If you are about to have any blood tests, tell your doctor that you are taking this medicine. It may interfere with the results of some tests.

Tell any other doctors, dentists and pharmacists who are treating you that you are taking LAVIONE if:

  • you have signs of frequent infections such as fever, chills, sore throat or mouth ulcers
  • you have hyperglycaemia (high blood sugar)
  • You have a sudden increase in body temperature, sweating, fast heartbeat, muscle stiffness, high blood pressure and convulsions (these symptoms may be associated with a condition called ‘neuroleptic malignant syndrome’)
  • dizziness on standing up, especially when getting up from a sitting or lying position (orthostatic hypotension) or fainting
  • high blood prolactin levels (which may present as breast swelling, unusual secretion of breast milk, missed or irregular menstrual periods, breast enlargement in men or impotence).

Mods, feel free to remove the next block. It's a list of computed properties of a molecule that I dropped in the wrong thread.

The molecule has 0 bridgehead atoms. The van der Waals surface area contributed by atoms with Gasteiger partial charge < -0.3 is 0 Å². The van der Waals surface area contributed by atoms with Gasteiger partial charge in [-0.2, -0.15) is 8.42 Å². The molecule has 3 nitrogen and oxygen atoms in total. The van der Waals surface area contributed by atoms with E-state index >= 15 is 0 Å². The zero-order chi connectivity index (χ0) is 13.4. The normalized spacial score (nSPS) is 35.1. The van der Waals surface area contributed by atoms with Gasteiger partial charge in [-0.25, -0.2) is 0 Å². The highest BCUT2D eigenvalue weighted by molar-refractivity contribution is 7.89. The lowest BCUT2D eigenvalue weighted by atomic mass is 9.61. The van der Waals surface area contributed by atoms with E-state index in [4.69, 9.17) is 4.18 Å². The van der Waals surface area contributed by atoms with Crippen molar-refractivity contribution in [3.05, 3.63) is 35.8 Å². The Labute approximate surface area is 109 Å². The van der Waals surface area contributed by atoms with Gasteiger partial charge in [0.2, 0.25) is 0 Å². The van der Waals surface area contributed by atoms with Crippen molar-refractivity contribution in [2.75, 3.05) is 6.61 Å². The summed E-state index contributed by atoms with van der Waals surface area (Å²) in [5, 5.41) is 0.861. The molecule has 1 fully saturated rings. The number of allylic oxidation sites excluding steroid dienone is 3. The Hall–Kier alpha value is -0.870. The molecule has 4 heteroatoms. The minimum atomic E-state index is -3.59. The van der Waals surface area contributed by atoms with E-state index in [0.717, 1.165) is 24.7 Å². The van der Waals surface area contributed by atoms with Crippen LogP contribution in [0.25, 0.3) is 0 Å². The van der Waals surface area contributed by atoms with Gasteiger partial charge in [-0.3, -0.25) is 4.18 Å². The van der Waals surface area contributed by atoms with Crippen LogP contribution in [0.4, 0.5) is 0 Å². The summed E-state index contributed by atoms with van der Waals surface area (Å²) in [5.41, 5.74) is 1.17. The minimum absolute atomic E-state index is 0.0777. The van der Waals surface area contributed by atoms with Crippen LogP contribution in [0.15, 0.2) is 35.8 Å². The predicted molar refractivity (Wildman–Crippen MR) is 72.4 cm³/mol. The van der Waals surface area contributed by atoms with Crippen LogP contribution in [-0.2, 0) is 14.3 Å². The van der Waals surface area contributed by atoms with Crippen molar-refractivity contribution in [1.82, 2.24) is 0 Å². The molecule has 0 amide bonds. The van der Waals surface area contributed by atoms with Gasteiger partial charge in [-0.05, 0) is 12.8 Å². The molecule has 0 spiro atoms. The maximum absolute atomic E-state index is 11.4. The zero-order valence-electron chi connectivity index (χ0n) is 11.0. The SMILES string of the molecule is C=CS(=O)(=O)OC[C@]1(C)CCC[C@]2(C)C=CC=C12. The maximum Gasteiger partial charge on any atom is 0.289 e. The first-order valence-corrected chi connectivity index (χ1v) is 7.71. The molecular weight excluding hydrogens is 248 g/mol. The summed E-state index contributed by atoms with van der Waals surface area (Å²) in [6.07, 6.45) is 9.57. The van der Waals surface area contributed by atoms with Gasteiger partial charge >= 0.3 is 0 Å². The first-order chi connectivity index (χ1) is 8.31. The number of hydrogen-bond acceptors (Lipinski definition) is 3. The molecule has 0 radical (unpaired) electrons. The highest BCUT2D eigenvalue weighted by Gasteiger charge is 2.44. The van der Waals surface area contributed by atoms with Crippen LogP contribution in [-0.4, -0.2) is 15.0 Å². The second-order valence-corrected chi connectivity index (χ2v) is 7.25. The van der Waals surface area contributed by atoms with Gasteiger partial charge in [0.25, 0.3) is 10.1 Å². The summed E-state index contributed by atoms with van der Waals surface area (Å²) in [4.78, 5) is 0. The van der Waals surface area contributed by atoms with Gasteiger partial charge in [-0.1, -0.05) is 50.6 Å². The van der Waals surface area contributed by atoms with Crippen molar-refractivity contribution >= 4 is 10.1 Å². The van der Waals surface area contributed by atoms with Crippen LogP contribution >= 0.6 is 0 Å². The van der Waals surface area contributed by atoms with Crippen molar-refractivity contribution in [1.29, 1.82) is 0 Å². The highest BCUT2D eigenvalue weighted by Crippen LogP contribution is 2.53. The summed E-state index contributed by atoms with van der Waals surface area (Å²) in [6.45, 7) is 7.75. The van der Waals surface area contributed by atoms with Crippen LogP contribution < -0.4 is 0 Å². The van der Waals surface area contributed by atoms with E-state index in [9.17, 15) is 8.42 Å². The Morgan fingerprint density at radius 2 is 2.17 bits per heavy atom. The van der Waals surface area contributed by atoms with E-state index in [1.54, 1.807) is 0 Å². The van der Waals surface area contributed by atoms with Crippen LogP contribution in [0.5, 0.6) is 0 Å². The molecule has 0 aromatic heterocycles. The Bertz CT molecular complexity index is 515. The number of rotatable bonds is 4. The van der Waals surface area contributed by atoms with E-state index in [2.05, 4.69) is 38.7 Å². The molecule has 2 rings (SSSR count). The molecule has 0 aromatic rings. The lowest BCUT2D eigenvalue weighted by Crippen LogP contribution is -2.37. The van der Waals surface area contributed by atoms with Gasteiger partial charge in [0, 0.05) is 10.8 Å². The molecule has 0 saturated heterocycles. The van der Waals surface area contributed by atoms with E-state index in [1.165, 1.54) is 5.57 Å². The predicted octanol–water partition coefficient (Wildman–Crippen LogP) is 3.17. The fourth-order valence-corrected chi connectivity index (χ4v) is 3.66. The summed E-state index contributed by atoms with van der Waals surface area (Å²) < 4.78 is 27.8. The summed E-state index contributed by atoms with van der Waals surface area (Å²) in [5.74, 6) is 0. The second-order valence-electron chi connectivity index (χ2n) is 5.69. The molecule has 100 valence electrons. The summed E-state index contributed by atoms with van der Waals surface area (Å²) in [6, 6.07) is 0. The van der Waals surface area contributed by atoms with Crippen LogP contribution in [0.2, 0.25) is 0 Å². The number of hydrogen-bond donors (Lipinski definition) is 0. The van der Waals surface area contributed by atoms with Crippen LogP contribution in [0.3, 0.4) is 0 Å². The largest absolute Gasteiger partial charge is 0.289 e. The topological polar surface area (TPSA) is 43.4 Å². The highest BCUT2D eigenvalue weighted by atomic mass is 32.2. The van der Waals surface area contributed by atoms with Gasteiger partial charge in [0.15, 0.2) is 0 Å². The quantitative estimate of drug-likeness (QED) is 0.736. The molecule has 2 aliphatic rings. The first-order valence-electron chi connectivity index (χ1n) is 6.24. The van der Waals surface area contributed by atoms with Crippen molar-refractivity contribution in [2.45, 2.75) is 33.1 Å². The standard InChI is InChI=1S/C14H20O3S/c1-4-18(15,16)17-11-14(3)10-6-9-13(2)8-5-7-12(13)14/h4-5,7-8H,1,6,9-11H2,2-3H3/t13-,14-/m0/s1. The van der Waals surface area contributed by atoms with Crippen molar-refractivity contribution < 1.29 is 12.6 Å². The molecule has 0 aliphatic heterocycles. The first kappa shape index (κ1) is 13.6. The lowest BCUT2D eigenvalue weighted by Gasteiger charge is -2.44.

Keep all of your doctors’ appointments so that your progress can be checked.

Things you must not do

Do not take LAVIONE to treat any other complaints unless your doctor tells you to.

Do not give your medicine to anyone else, even if they have the same condition as you.

Do not stop taking your medicine or lower the dosage without checking with your doctor. If you stop taking it suddenly, your condition may worsen or you may have unwanted side effects. If possible, your doctor will gradually reduce the amount you take each day before stopping the medicine completely.